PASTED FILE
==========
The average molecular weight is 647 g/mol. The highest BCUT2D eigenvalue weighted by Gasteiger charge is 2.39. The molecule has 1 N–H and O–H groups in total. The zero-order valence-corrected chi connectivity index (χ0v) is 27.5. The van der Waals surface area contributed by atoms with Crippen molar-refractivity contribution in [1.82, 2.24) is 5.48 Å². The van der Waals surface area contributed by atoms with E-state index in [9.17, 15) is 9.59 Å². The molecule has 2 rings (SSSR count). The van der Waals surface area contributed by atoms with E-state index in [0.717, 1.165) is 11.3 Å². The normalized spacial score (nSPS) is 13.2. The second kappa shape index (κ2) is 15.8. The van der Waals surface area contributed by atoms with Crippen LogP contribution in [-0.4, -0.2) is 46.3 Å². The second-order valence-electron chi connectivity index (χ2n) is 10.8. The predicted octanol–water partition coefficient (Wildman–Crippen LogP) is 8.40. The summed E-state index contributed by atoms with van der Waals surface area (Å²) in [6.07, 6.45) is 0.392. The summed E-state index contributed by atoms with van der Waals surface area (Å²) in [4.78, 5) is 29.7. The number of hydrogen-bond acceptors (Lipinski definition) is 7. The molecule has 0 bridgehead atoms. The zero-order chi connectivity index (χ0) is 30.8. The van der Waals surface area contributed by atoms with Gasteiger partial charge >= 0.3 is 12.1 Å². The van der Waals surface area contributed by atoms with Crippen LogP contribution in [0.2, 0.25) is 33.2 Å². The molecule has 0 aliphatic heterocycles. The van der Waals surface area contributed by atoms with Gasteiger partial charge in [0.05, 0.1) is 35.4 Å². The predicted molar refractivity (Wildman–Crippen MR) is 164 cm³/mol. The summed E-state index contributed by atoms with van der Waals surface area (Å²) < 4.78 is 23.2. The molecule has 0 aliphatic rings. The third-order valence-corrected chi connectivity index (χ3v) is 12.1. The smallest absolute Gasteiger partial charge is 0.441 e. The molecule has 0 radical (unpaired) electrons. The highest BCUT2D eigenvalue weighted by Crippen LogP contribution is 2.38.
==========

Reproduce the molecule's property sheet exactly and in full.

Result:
The average molecular weight is 647 g/mol. The highest BCUT2D eigenvalue weighted by Gasteiger charge is 2.39. The molecule has 1 N–H and O–H groups in total. The zero-order valence-corrected chi connectivity index (χ0v) is 27.5. The van der Waals surface area contributed by atoms with Crippen molar-refractivity contribution in [1.82, 2.24) is 5.48 Å². The van der Waals surface area contributed by atoms with E-state index in [9.17, 15) is 9.59 Å². The molecule has 2 rings (SSSR count). The van der Waals surface area contributed by atoms with E-state index in [0.717, 1.165) is 11.3 Å². The normalized spacial score (nSPS) is 13.2. The second kappa shape index (κ2) is 15.8. The van der Waals surface area contributed by atoms with Crippen LogP contribution in [-0.4, -0.2) is 46.3 Å². The second-order valence-electron chi connectivity index (χ2n) is 10.8. The predicted octanol–water partition coefficient (Wildman–Crippen LogP) is 8.40. The summed E-state index contributed by atoms with van der Waals surface area (Å²) in [6.07, 6.45) is 0.392. The summed E-state index contributed by atoms with van der Waals surface area (Å²) in [4.78, 5) is 29.7. The number of hydrogen-bond acceptors (Lipinski definition) is 7. The molecule has 0 bridgehead atoms. The zero-order chi connectivity index (χ0) is 30.8. The van der Waals surface area contributed by atoms with Gasteiger partial charge >= 0.3 is 12.1 Å². The van der Waals surface area contributed by atoms with Crippen LogP contribution in [0.2, 0.25) is 33.2 Å². The molecule has 0 aliphatic heterocycles. The van der Waals surface area contributed by atoms with Gasteiger partial charge in [0.05, 0.1) is 35.4 Å². The predicted molar refractivity (Wildman–Crippen MR) is 164 cm³/mol. The summed E-state index contributed by atoms with van der Waals surface area (Å²) < 4.78 is 23.2. The molecule has 0 aliphatic rings. The third-order valence-corrected chi connectivity index (χ3v) is 12.1. The smallest absolute Gasteiger partial charge is 0.441 e. The molecule has 0 radical (unpaired) electrons. The highest BCUT2D eigenvalue weighted by Crippen LogP contribution is 2.38.